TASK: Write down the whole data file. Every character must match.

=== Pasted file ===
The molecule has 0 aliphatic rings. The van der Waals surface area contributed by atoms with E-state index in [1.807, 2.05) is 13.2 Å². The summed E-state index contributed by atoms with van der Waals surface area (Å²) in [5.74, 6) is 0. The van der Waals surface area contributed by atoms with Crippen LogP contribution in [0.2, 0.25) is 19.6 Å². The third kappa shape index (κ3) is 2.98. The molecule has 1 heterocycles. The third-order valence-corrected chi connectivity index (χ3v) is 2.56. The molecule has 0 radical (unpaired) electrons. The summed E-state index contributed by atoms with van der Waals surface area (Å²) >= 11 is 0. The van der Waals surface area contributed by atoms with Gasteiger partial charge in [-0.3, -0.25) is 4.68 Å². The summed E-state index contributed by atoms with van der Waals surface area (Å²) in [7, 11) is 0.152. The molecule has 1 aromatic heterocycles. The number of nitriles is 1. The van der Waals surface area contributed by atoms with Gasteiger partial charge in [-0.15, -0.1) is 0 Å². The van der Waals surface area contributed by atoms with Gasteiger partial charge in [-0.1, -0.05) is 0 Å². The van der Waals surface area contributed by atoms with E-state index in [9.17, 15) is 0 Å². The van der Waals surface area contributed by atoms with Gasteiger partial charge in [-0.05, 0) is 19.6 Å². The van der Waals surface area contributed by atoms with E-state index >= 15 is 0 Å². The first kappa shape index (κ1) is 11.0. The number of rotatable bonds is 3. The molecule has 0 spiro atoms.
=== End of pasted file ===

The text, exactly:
The molecule has 0 aliphatic rings. The van der Waals surface area contributed by atoms with E-state index in [1.807, 2.05) is 13.2 Å². The summed E-state index contributed by atoms with van der Waals surface area (Å²) in [5.74, 6) is 0. The van der Waals surface area contributed by atoms with Crippen LogP contribution in [0.2, 0.25) is 19.6 Å². The third kappa shape index (κ3) is 2.98. The molecule has 1 heterocycles. The third-order valence-corrected chi connectivity index (χ3v) is 2.56. The molecule has 0 radical (unpaired) electrons. The summed E-state index contributed by atoms with van der Waals surface area (Å²) >= 11 is 0. The van der Waals surface area contributed by atoms with Gasteiger partial charge in [-0.3, -0.25) is 4.68 Å². The summed E-state index contributed by atoms with van der Waals surface area (Å²) in [7, 11) is 0.152. The molecule has 1 aromatic heterocycles. The number of nitriles is 1. The van der Waals surface area contributed by atoms with Gasteiger partial charge in [-0.15, -0.1) is 0 Å². The van der Waals surface area contributed by atoms with Gasteiger partial charge in [-0.1, -0.05) is 0 Å². The van der Waals surface area contributed by atoms with E-state index in [9.17, 15) is 0 Å². The van der Waals surface area contributed by atoms with Gasteiger partial charge in [-0.05, 0) is 19.6 Å². The van der Waals surface area contributed by atoms with E-state index >= 15 is 0 Å². The first kappa shape index (κ1) is 11.0. The number of rotatable bonds is 3. The molecule has 0 spiro atoms.